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Knee Surg Sports Traumatol Arthrosc. 2014 Oct;22(10):2334-41. doi: 10.1007/s00167-014-3195-y. Epub 2014 Jul 26.

Anatomical factors influencing patellar tracking in the unstable patellofemoral joint.

Author information

1
Department of Orthopedic Surgery, Akron General Medical Center, Akron, OH, USA.

Abstract

PURPOSE:

The current study was performed to relate anatomical parameters to in vivo patellar tracking for pediatric patients with recurrent patellar instability.

METHODS:

Seven pediatric patients with recurrent patellar instability that failed conservative treatment were evaluated using computational reconstruction of in vivo patellofemoral function. Computational models were created from high-resolution MRI scans of the unloaded knee and lower-resolution scans during isometric knee extension at multiple flexion angles. Shape matching techniques were applied to replace the low-resolution models of the loaded knee with the high-resolution models. Patellar tracking was characterized by the bisect offset index (lateral shift) and lateral tilt. Anatomical parameters were characterized by the inclination of the lateral ridge of the trochlear groove, the tibial tuberosity-trochlear groove distance, the Insall-Salvati index and the Caton-Deschamps index. Stepwise multivariable linear regression analysis was used to relate patellar tracking to the anatomical parameters.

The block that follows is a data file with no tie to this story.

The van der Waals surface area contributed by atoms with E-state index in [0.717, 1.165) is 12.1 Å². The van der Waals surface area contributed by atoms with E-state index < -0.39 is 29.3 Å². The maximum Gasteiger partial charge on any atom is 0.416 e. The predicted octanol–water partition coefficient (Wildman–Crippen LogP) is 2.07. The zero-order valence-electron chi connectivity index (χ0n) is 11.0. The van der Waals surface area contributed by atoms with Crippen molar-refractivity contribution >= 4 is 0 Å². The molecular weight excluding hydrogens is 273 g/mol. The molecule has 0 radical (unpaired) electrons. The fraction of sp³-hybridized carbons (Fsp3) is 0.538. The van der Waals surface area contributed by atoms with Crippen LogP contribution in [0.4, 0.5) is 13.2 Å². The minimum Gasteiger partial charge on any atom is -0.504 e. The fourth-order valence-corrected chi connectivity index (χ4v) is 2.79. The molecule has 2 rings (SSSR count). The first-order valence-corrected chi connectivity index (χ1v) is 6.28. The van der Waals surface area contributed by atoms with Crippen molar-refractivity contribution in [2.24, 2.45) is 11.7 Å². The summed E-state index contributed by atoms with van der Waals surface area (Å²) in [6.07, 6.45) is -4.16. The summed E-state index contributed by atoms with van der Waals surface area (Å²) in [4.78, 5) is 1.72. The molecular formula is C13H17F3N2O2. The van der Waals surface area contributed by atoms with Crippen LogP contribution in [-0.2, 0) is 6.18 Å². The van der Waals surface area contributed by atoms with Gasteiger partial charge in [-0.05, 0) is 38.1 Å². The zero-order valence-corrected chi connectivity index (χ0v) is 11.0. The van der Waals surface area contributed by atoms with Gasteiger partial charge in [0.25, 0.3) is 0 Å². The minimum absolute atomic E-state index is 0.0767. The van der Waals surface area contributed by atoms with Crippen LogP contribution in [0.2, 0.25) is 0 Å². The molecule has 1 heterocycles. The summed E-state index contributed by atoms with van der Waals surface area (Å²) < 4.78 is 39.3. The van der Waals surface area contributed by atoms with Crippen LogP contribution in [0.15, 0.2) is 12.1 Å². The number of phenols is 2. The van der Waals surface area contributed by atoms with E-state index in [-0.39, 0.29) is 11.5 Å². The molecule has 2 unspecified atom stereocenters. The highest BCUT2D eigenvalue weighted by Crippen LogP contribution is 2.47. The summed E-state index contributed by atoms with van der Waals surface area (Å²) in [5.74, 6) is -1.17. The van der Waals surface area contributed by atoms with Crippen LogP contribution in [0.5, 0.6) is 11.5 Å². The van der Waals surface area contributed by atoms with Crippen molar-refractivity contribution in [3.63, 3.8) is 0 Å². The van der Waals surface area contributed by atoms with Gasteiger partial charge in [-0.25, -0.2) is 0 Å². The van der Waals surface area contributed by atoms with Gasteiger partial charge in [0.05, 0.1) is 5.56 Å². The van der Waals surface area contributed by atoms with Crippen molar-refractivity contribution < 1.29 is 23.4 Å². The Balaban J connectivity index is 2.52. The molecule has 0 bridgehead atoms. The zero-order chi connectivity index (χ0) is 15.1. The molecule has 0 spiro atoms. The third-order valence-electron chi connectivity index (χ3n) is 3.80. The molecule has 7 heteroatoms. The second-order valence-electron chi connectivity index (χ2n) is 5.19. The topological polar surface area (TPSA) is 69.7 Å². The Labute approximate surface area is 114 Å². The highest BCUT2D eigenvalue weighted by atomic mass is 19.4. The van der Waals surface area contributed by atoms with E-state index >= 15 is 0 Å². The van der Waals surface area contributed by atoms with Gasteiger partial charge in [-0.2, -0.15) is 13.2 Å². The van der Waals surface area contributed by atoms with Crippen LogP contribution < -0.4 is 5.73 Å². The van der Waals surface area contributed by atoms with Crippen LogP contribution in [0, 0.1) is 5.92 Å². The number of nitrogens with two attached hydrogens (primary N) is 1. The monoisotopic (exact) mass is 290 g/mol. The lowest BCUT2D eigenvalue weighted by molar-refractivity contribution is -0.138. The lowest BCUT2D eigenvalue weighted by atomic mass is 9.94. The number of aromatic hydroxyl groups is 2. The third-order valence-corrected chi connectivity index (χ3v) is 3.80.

RESULTS:

The bisect offset index and lateral tilt were significantly correlated with the lateral trochlear inclination (p≤0.002) and TT-TG distance (p<0.05), but not the Insall-Salvati index or the Caton-Deschamps index. For both the bisect offset index and lateral tilt, the standardized beta coefficient, used to identify the best anatomical predictors of tracking, was larger for the lateral trochlear inclination than the TT-TG distance.

CONCLUSION:

For this population, the strongest predictor of lateral maltracking that could lead to patellar instability was lateral trochlear inclination.

LEVEL OF EVIDENCE:

Diagnostic study, Level II.

PMID:
25063490
DOI:
10.1007/s00167-014-3195-y
[Indexed for MEDLINE]

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